What Do You Want Me to Do for You?


Tragedy, suffering, loss and pain, are a part of the journey of life that we all experience. It is not an uncommon path. Yet each experience is different and unique to the persons living through those tragedies, sufferings, losses and enduring the pain that life often inflicts upon them. In the face of the tragic loss that we witness others going through, we often feel helpless and feel compelled to find ways to respond. We just want to do something. Jesus encountered a man one day and here is what happened.

"As Jesus came to Jericho, a certain blind man was sitting beside the road begging. When the man heard the crowd passing by, he asked what was happening. They told him, "Jesus the Nazarene is passing by." Those leading the procession scolded him, telling him to be quiet, but he shouted even louder, "Son of David, show me mercy." Jesus stopped and called for the man to be brought to him. When he was present Jesus asked, "What do you want me to do for you?" He said, "Lord, I want to see." Jesus said to him, "Receive your sight! Your faith has healed you." At once he was able to see, and he began to follow Jesus, praising God. When all the people saw it, they praised God too." - Luke 18:35-37, 39-43 CEB

The importance of this encounter was that Jesus was moved by the blind man's appeal, but notice Jesus was not quick to assume that he knew what the blind man wanted or desired. He simply took the time to ask, "What do you want me to do for you?" In the aftermath of the recent tornadoes that moved through parts of our state we may be tempted to rush in and just begin doing what we believe should and ought to be done. I pray we would simply pause and compose ourselves and ask, "what do you want me to do for you?" If we simply rush in we could become more of a distraction and contribute to more injury, pain and further loss or in some very tragic ways even hurt ourselves.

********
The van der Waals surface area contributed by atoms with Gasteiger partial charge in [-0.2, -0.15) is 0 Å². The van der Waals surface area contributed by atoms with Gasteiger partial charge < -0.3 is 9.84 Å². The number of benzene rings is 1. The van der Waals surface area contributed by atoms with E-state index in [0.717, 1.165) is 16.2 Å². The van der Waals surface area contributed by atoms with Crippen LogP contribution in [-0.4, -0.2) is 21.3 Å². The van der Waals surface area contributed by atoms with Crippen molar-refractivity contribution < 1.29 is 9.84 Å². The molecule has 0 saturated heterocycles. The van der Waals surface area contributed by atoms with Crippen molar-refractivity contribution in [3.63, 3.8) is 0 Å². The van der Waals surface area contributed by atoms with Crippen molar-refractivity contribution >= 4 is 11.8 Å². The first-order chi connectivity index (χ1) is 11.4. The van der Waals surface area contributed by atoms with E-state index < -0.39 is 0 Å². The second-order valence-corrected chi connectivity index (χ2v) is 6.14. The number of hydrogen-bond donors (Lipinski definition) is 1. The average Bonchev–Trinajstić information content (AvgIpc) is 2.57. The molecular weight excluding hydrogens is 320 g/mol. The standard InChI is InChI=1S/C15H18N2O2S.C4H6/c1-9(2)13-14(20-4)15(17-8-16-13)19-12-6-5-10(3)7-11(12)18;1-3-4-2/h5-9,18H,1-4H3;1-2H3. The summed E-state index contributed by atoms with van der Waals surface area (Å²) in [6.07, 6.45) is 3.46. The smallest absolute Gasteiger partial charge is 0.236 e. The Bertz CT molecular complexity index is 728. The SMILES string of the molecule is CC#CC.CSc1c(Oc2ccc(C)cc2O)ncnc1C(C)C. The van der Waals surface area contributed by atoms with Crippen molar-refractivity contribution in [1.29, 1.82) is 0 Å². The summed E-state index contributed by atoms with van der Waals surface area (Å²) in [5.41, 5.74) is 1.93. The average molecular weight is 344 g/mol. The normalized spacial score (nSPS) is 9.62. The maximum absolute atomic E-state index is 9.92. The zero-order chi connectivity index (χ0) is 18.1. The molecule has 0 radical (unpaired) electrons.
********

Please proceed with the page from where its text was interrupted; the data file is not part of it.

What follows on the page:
If we stop and simply ask those we are seeking to help or those who are leading the effort to help, "what do you want me to do for you?" we might see a miracle and be a part of an opportunity to praise God.

So let's take a prayer break and ask the Comforter to comfort those that are not coping with loss of loved ones, property damage and displacement. Let us give God praise and thanksgiving for lives spared. Let us pray for the early response teams that are working feverishly to restore some sense of normalcy to those communities devastated by these tornadoes. Let us give of our money, our time, our resources and our love as soon as we know the places, people and institutions to which we can give. Let's just ask the question together "what do you want me to do for you?"

Bishop Swanson